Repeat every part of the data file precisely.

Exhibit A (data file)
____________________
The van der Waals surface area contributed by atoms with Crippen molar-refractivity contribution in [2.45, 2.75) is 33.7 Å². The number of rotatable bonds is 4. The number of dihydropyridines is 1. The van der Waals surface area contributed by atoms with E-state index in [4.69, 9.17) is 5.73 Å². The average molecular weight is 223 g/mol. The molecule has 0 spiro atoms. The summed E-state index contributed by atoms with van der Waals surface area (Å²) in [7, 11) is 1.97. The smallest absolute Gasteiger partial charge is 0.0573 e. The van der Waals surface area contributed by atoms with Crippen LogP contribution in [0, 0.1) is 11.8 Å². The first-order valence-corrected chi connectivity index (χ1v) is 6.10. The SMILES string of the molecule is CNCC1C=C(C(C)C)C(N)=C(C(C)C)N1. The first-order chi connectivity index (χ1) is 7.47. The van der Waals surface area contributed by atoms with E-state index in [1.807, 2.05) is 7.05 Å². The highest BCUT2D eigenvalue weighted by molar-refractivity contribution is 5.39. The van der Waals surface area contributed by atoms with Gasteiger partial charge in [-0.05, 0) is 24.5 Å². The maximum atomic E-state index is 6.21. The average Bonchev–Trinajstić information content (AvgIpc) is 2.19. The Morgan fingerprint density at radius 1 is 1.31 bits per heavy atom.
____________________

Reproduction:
The van der Waals surface area contributed by atoms with Crippen molar-refractivity contribution in [2.45, 2.75) is 33.7 Å². The number of rotatable bonds is 4. The number of dihydropyridines is 1. The van der Waals surface area contributed by atoms with E-state index in [4.69, 9.17) is 5.73 Å². The average molecular weight is 223 g/mol. The molecule has 0 spiro atoms. The summed E-state index contributed by atoms with van der Waals surface area (Å²) in [7, 11) is 1.97. The smallest absolute Gasteiger partial charge is 0.0573 e. The van der Waals surface area contributed by atoms with Crippen LogP contribution in [0, 0.1) is 11.8 Å². The first-order valence-corrected chi connectivity index (χ1v) is 6.10. The SMILES string of the molecule is CNCC1C=C(C(C)C)C(N)=C(C(C)C)N1. The first-order chi connectivity index (χ1) is 7.47. The van der Waals surface area contributed by atoms with E-state index in [1.807, 2.05) is 7.05 Å². The highest BCUT2D eigenvalue weighted by molar-refractivity contribution is 5.39. The van der Waals surface area contributed by atoms with Gasteiger partial charge in [-0.05, 0) is 24.5 Å². The maximum atomic E-state index is 6.21. The average Bonchev–Trinajstić information content (AvgIpc) is 2.19. The Morgan fingerprint density at radius 1 is 1.31 bits per heavy atom.